'Misleadingly exaggerated': Rachel Weisz advert banned after L'Oreal admits to airbrushing

By Sean Poulter

Oscar winning actress, Rachel Weisz, has taken a stand on the theme of natural beauty, even suggesting a ban on the use of Botox by fellow stars.

However, questions were asked when she appeared with perfectly smooth skin in a campaign for L’Oreal’s age-defying beauty products.

In fact the image of the 41-year-old, who married Daniel Craig last year, had been digitally enhanced or airbrushed to even out her complexion.

Unrealistic: Hollywood actress Rachel Weisz, 41, looks 20 years younger in this banned L'Oreal campaign

Today, the Advertising Standards Authority(ASA) has announced a ban on the magazine advertisement for L’Oreal’s Revitalift Repair 10.

It ruled the image ‘misleadingly exaggerated’ the performance of the product.

The decision has been welcomed by Lib-Dem MP Jo Swinson, who is campaigning against the use of airbrushing and unrealistic images of beauty in advertising.

The British actress is not the first renowned beauty to have her image digitally enhanced to give a false impression of the benefits of using popular beauty products.

An advertisement for an Olay anti-aging product featuring Twiggy was banned in 2009. Last year L’Oreal advertisements featuring Julia Roberts and Christy Turlington were banned on the grounds they were misleading.

Miss Swinson, who is co-founder of the Campaign for Body Confidence, said: ‘The beauty and advertising industries need to stop ripping off consumers with dishonest images.

‘The banning of this advert, along with the previous ASA rulings banning heavily retouched ads featuring Twiggy, Julia Roberts and Christy Turlington, should act as a wake-up call.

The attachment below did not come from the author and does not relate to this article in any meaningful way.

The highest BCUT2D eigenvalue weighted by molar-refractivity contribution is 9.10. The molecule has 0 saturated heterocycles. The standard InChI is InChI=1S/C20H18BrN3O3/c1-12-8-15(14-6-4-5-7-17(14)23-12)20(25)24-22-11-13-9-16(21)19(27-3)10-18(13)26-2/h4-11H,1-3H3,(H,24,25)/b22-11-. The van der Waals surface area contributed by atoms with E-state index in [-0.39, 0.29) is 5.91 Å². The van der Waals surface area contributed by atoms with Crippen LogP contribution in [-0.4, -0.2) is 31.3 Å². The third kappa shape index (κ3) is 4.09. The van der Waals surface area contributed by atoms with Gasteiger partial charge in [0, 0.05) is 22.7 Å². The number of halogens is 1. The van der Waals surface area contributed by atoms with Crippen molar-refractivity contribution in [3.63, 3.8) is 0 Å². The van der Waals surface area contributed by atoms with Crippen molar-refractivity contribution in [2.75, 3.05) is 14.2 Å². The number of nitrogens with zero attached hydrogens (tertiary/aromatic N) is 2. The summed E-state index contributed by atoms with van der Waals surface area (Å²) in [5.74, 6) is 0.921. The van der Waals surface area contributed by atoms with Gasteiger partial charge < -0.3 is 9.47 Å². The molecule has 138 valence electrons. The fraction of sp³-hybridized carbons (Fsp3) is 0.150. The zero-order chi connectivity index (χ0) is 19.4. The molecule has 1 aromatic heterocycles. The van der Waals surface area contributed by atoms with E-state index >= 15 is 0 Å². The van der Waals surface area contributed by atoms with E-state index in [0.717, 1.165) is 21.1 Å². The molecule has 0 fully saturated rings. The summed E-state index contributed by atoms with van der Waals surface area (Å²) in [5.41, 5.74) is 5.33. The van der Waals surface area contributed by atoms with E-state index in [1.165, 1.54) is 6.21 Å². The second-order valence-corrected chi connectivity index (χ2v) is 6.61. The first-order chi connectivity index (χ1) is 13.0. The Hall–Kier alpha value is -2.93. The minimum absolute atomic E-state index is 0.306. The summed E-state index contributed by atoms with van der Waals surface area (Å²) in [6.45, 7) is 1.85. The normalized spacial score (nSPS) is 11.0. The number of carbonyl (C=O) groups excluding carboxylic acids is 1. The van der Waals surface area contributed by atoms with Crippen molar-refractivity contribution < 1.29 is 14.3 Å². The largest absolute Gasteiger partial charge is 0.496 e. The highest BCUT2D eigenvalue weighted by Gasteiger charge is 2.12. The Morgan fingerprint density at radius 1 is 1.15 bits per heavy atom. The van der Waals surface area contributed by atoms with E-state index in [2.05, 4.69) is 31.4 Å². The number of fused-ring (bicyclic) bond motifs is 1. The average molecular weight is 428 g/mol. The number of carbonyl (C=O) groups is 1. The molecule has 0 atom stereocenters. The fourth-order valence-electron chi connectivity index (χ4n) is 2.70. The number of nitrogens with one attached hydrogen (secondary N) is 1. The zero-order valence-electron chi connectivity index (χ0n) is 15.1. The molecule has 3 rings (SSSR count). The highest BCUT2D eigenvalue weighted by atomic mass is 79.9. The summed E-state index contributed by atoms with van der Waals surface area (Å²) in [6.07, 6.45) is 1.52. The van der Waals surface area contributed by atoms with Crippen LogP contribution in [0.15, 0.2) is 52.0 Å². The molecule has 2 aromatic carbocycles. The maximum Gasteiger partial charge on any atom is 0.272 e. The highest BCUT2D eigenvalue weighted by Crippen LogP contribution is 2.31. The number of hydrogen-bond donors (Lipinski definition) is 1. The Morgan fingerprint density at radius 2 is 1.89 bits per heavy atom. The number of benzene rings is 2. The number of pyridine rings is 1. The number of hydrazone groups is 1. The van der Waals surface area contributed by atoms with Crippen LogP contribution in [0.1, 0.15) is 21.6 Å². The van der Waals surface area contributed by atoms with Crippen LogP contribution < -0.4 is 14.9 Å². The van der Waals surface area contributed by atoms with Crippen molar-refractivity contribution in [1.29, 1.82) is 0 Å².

‘Thankfully the advertising regulator has again acknowledged the fraudulent nature of excessive retouching.’

She said there was sound medical evidence that faked images cause harm.

‘The Royal College of Psychiatrists has spoken out about the harmful influence of the media on body image and has highlighted the airbrushing and digital enhancement used to portray physical perfection as an area of concern,’ she said.

‘There needs to be much more diversity in advertising – different skin colours, body shapes, sizes and ages. Studies show that people want to see more authenticity from brands. Images can be aspirational without being faked.’

The fact that the image has been digitally manipulated is at odds with the actress’s stated view that performers should do away with artificial help to prolong their youth. It is not known whether she approved the changes.

Speaking to Harper’s Bazaar magazine in 2009, she called for a ban on Botox for actors, saying: ‘Acting is all about expression; why would you want to iron out a frown?’

In the same interview she mentioned that English women were much less worried about their physical appearance than those in the US.

The marketing for L’Oreal’s Revitalift range claims it makes the skin feel firmer, toned, and more supple. The ASA did not challenge these, however it was unhappy that the actress’s image was used to substantiate the claims that the ‘Skin looks smoother’ and ‘Complexion looks more even’.

Also banned: This Twiggy Olay advert (left) and Julia Roberts L'Oreal advert (right) were both judged to have over-done the airbrushing

L’Oreal defended the way the image of the actress had been manipulated.

The firm said: ‘The ad sought to represent Rachel Weisz as favourably as possible and therefore every effort had gone into ensuring the most flattering set-up.

‘Rachel Weisz had been professionally styled and made-up and then lit and shot by a professional photographer in a studio setting.

‘The photo was shot using a lot of light in order to make the picture more flattering and to reduce the appearance of imperfections in the ensuing image by giving the image a soft focus and lower resolution.’

The company admitted the image had been subsequently retouched.

The ASA said: ‘We considered that the image had been altered in a way that substantially changed her complexion to make it appear smoother and more even.

‘We therefore concluded that the image in the ad misleadingly exaggerated the performance of the product.’

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